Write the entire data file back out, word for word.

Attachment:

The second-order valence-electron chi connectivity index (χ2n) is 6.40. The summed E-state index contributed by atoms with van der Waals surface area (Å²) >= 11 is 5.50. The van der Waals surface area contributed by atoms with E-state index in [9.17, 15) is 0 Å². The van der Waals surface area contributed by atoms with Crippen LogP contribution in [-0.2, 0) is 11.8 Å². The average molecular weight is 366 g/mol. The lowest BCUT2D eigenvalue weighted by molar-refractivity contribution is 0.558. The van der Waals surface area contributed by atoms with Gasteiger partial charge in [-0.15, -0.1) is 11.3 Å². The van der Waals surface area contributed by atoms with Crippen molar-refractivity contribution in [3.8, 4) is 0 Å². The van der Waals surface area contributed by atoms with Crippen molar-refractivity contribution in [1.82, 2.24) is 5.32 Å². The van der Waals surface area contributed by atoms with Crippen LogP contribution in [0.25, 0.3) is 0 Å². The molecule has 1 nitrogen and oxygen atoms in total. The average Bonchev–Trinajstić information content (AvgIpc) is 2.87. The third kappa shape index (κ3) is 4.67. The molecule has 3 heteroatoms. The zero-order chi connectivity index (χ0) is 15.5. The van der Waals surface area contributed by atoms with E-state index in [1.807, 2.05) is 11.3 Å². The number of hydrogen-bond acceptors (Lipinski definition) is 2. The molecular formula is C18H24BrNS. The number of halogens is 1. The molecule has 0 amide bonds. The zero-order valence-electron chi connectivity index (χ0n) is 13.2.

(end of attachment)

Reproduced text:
The second-order valence-electron chi connectivity index (χ2n) is 6.40. The summed E-state index contributed by atoms with van der Waals surface area (Å²) >= 11 is 5.50. The van der Waals surface area contributed by atoms with E-state index in [9.17, 15) is 0 Å². The van der Waals surface area contributed by atoms with Crippen LogP contribution in [-0.2, 0) is 11.8 Å². The average molecular weight is 366 g/mol. The lowest BCUT2D eigenvalue weighted by molar-refractivity contribution is 0.558. The van der Waals surface area contributed by atoms with Gasteiger partial charge in [-0.15, -0.1) is 11.3 Å². The van der Waals surface area contributed by atoms with Crippen molar-refractivity contribution in [3.8, 4) is 0 Å². The van der Waals surface area contributed by atoms with Crippen molar-refractivity contribution in [1.82, 2.24) is 5.32 Å². The van der Waals surface area contributed by atoms with Crippen LogP contribution in [0.25, 0.3) is 0 Å². The molecule has 1 nitrogen and oxygen atoms in total. The average Bonchev–Trinajstić information content (AvgIpc) is 2.87. The third kappa shape index (κ3) is 4.67. The molecule has 3 heteroatoms. The zero-order chi connectivity index (χ0) is 15.5. The van der Waals surface area contributed by atoms with E-state index in [1.807, 2.05) is 11.3 Å². The number of hydrogen-bond acceptors (Lipinski definition) is 2. The molecular formula is C18H24BrNS. The number of halogens is 1. The molecule has 0 amide bonds. The zero-order valence-electron chi connectivity index (χ0n) is 13.2.